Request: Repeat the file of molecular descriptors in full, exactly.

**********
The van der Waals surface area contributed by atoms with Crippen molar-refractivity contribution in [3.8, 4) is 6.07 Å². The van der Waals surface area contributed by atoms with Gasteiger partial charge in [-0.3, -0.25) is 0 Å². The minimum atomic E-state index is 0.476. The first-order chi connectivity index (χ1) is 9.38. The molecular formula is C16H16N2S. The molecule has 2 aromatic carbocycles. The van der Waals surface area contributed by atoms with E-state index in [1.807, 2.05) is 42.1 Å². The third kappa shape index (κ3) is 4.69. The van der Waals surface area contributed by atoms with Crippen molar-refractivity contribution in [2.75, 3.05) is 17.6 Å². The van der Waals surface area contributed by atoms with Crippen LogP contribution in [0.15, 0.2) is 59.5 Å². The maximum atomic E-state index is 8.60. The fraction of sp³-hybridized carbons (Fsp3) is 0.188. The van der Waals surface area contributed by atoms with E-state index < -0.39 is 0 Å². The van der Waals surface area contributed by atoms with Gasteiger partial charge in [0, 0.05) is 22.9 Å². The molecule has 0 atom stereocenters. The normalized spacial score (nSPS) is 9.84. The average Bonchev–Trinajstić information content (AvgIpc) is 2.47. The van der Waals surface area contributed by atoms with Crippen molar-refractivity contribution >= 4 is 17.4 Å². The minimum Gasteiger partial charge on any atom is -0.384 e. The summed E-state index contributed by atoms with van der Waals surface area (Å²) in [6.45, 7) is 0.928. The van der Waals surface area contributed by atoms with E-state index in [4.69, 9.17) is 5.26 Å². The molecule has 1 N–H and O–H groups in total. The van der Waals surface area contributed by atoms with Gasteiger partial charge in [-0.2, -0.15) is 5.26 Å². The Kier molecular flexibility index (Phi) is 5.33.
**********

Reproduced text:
The van der Waals surface area contributed by atoms with Crippen molar-refractivity contribution in [3.8, 4) is 6.07 Å². The van der Waals surface area contributed by atoms with Gasteiger partial charge in [-0.3, -0.25) is 0 Å². The minimum atomic E-state index is 0.476. The first-order chi connectivity index (χ1) is 9.38. The molecular formula is C16H16N2S. The molecule has 2 aromatic carbocycles. The van der Waals surface area contributed by atoms with E-state index in [1.807, 2.05) is 42.1 Å². The third kappa shape index (κ3) is 4.69. The van der Waals surface area contributed by atoms with Crippen molar-refractivity contribution in [2.75, 3.05) is 17.6 Å². The van der Waals surface area contributed by atoms with Crippen LogP contribution in [0.15, 0.2) is 59.5 Å². The maximum atomic E-state index is 8.60. The fraction of sp³-hybridized carbons (Fsp3) is 0.188. The van der Waals surface area contributed by atoms with E-state index < -0.39 is 0 Å². The van der Waals surface area contributed by atoms with Gasteiger partial charge in [0, 0.05) is 22.9 Å². The molecule has 0 atom stereocenters. The normalized spacial score (nSPS) is 9.84. The average Bonchev–Trinajstić information content (AvgIpc) is 2.47. The van der Waals surface area contributed by atoms with Crippen molar-refractivity contribution >= 4 is 17.4 Å². The minimum Gasteiger partial charge on any atom is -0.384 e. The summed E-state index contributed by atoms with van der Waals surface area (Å²) in [6.45, 7) is 0.928. The van der Waals surface area contributed by atoms with E-state index in [4.69, 9.17) is 5.26 Å². The molecule has 1 N–H and O–H groups in total. The van der Waals surface area contributed by atoms with Gasteiger partial charge in [-0.2, -0.15) is 5.26 Å². The Kier molecular flexibility index (Phi) is 5.33.